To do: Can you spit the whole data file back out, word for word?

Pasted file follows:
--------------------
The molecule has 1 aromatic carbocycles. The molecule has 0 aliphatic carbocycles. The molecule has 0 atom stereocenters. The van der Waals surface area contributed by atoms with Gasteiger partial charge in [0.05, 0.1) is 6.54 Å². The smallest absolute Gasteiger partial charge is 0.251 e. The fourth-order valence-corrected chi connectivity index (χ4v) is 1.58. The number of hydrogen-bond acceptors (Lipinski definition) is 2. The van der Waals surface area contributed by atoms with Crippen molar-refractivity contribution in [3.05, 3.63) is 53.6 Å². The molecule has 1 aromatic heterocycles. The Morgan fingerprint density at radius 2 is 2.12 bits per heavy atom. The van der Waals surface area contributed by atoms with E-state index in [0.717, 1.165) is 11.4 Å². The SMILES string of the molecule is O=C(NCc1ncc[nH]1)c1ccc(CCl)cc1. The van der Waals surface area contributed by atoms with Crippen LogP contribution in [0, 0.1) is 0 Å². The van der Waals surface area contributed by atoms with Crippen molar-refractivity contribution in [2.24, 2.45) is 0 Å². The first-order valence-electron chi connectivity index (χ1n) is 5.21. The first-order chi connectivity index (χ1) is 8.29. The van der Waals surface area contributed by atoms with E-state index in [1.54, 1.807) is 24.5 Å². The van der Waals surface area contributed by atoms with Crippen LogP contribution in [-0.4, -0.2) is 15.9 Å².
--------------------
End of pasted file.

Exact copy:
The molecule has 1 aromatic carbocycles. The molecule has 0 aliphatic carbocycles. The molecule has 0 atom stereocenters. The van der Waals surface area contributed by atoms with Gasteiger partial charge in [0.05, 0.1) is 6.54 Å². The smallest absolute Gasteiger partial charge is 0.251 e. The fourth-order valence-corrected chi connectivity index (χ4v) is 1.58. The number of hydrogen-bond acceptors (Lipinski definition) is 2. The van der Waals surface area contributed by atoms with Crippen molar-refractivity contribution in [3.05, 3.63) is 53.6 Å². The molecule has 1 aromatic heterocycles. The Morgan fingerprint density at radius 2 is 2.12 bits per heavy atom. The van der Waals surface area contributed by atoms with E-state index in [0.717, 1.165) is 11.4 Å². The SMILES string of the molecule is O=C(NCc1ncc[nH]1)c1ccc(CCl)cc1. The van der Waals surface area contributed by atoms with Crippen LogP contribution in [0, 0.1) is 0 Å². The van der Waals surface area contributed by atoms with Crippen molar-refractivity contribution in [2.24, 2.45) is 0 Å². The first-order valence-electron chi connectivity index (χ1n) is 5.21. The first-order chi connectivity index (χ1) is 8.29. The van der Waals surface area contributed by atoms with E-state index in [1.54, 1.807) is 24.5 Å². The van der Waals surface area contributed by atoms with Crippen LogP contribution in [-0.4, -0.2) is 15.9 Å².